Null Subject Languages
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For Query: Linguist 11.821
I recently requested feedback on null argument/subject languages. I wish
to express my appreciation to the following who generously provided me with
much information in addition to specifying the languages listed below as
belonging to this group:
Habibeh Samadi, Mari Siiroinen, Arash Behazin, Javier A. Galvan, Peggy
Speas, Soohee Kim, Dan Moonhawk Alford, Georges Rebuschi, John Koontz,
Richard Cameron, Annie Desnoyers, Elizabeth J. Pyatt, Umit Uturan, James C.
Pennington, Roy Dace, John Lynch, Rob Pensalfini, Young-Key Kim-Renaud, M.
J. Hardman, Cilene Rodrigues, Claire Hiscock, Greg Matheson.
Persian, Finnish, Korean, Algokian and other North American Indian
languages, Spanish, Japanese, Portuguese, Italian, Omaha-Ponca and other
Siouan languages (Dakotan dialects, Crow etc), Winnebago, Sinhala, Irish
Celtic, Breton Celtic, Russian, Turkish, Arabic, Yiddish, Catalan, Greek,
Mandarin Chinese, most Bantu languages and some members of the Niger-Congo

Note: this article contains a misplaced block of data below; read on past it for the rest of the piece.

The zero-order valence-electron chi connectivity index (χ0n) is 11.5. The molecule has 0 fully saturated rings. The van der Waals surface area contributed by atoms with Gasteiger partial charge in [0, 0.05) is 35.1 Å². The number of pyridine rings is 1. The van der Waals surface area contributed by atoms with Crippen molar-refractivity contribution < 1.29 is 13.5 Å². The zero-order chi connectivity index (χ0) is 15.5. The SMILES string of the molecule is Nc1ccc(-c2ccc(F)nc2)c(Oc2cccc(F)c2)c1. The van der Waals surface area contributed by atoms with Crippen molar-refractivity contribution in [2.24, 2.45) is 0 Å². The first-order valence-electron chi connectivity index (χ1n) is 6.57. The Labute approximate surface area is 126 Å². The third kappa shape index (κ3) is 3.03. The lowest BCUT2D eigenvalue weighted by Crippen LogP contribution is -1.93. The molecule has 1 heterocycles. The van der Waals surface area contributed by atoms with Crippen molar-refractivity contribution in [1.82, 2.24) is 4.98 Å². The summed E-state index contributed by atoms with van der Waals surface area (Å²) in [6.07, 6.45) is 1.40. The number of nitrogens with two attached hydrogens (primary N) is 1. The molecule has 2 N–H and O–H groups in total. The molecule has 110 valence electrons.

group, Jabem, Numambi, the vast majority of Australian aboriginal
languages, Jaqaru, Kawki, Aymara, Lisu, Lahu.
There are probably many more. James Pennington provided the following
information: "Mike Maxwell states that languages that are NOT null subject
languages constitute a small minority of the world's languages. This is
supported by Gary Gilligan USC dissertation on the topic in 1987 ("A
Cross-Linguistic Approach to the Pro-Drop Parameter"), based on a sample of
100 languages. Of these 100 languages, only 7 do not allow null subjects
in finite clauses."
I am pretty sure I have included all those who have provided feedback and
the languages they identified. However, if I have omitted anyone or any
language, would they mail me once again and accept my apologies for the
For anyone interested in my reasons for making the request, it is related
to a recent discussion on SLART-L on access to UG in second language
acquisition. More specifically, it was about the Overt Pronoun Constraint
in null subject languages when learned as a second/foreign language.
Anyone wanting an account of this discussion should contact me off-list.
Ron Sheen U of Quebec in Trois Rivieres, Canada.
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